What’s missing from mobile photos is any sort of editing capability. Uploaded photos wind up in a folder labeled “Mobile Photos”. There is no way to rename folders or move photos to a folder using the mobile web site. It doesn’t seem to be possible to delete photos either. Particularly annoying is the fact that the Mobile Photos folder is automatically marked private and permissions can’t be changed from the mobile site. Editing functions are available on the full-web site but you can’t get there on mobile. Even full-web mobile browsers like Opera Mini, S60WebKit and UCWEB are redirected to the mobile site.
The mobile Profile page is a read-only display of the updates that you are contributing to the “What’s New” feed. There are also links to your Live photos and your Live Space. As with photos there are no management functions. Managing your Live persona including setting sharing permissions, adding services, etc., has to be performed using full-web Live site.
On the full Live site, you can pick and and choose what you want to share with your network at a very granular level. Each of 16 built in data elements like profile updates and your guestbook can be public, private, shared with your entire network or with your extended network which includes friends of friends or only with specific people. The data you choose to share appears in the “What’s New” feeds of whoever you shared it with.
You can also share data external to Live, including a single Atom or RSS feed and a number of preconfigured web services like Twitter, Flickr, Photobucket, Pandora, Tripit and Yelp. By adding Twitter and your blog’s feed members of your network will see your Tweets and posts in their “What’s New” feeds.
Sharing is great but I’d also like to see the ability to add any number of external feeds that I could view on my Live Profile making it a personal portal in the manner of iGoogle. This isn’t officially supported by could be accomplished by adding a feed aggregator like Tumblr as your “Blog” feed and setting it to private.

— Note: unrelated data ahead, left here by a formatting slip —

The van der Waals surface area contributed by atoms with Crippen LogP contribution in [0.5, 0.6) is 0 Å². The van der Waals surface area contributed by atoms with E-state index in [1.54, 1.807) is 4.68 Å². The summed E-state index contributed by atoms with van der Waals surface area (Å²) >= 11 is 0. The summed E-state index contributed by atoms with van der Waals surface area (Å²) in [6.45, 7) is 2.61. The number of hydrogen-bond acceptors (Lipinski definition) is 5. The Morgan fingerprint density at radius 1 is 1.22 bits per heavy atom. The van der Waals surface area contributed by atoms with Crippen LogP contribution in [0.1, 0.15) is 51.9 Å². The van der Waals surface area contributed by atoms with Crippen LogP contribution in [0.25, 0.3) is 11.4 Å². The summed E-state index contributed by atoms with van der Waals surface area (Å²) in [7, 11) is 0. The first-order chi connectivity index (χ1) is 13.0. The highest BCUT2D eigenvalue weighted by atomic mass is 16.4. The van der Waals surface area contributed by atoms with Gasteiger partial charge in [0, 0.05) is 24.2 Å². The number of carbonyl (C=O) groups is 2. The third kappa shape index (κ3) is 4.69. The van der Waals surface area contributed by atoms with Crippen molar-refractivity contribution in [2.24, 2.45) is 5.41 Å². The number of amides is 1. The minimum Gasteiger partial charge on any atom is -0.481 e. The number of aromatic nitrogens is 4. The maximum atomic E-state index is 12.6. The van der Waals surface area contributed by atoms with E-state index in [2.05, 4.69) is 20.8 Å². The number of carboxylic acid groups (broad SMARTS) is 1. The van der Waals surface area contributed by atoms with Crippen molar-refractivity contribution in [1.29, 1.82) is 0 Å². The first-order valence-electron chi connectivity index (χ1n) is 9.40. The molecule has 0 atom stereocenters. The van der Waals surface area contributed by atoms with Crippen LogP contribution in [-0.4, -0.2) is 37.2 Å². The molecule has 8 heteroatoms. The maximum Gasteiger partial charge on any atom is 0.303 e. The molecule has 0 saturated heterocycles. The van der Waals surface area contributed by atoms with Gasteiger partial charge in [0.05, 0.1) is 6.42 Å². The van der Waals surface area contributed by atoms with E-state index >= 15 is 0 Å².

My overall impression of Live Mobile is good. I’m not sure I understand Microsoft’s strategy however. As I mentioned earlier the new Live duplicates many of the features of Spaces. To me it would have made more sense to upgrade Spaces which already has 30 million users. Although Spaces isn’t being eliminated it does seem likely to be neglected given all the emphasis Microsoft is putting on the new Live. It’s hard enough to keep innovating and generating buzz around one social network, let alone two. I don’t think even Microsoft can spread itself that thin. Is the plan is to eventually migrate existing Spaces users to Live?
Usability is generally quite good although I’d like to see access key accelerators on menu items. Mobile Spaces and MSN have access keys, why not Live?. They cost nothing and really speed up navigation on non-touchscreen phones.
The biggest disappointment for me is that you really can’t set up and maintain a Live profile without a PC. What does that say to the hundreds of millions of mobile web users around the world for whom the mobile is their only way to access the web? Hopefully Microsoft will quickly add mobile management features to Live.
Source: Windows Live Blog Via: Mobile Industry Review
Filed in: Wap Review Directory – Portals/WAP
Ratings: Content: Usability:
Mobile Link: mobile.live.com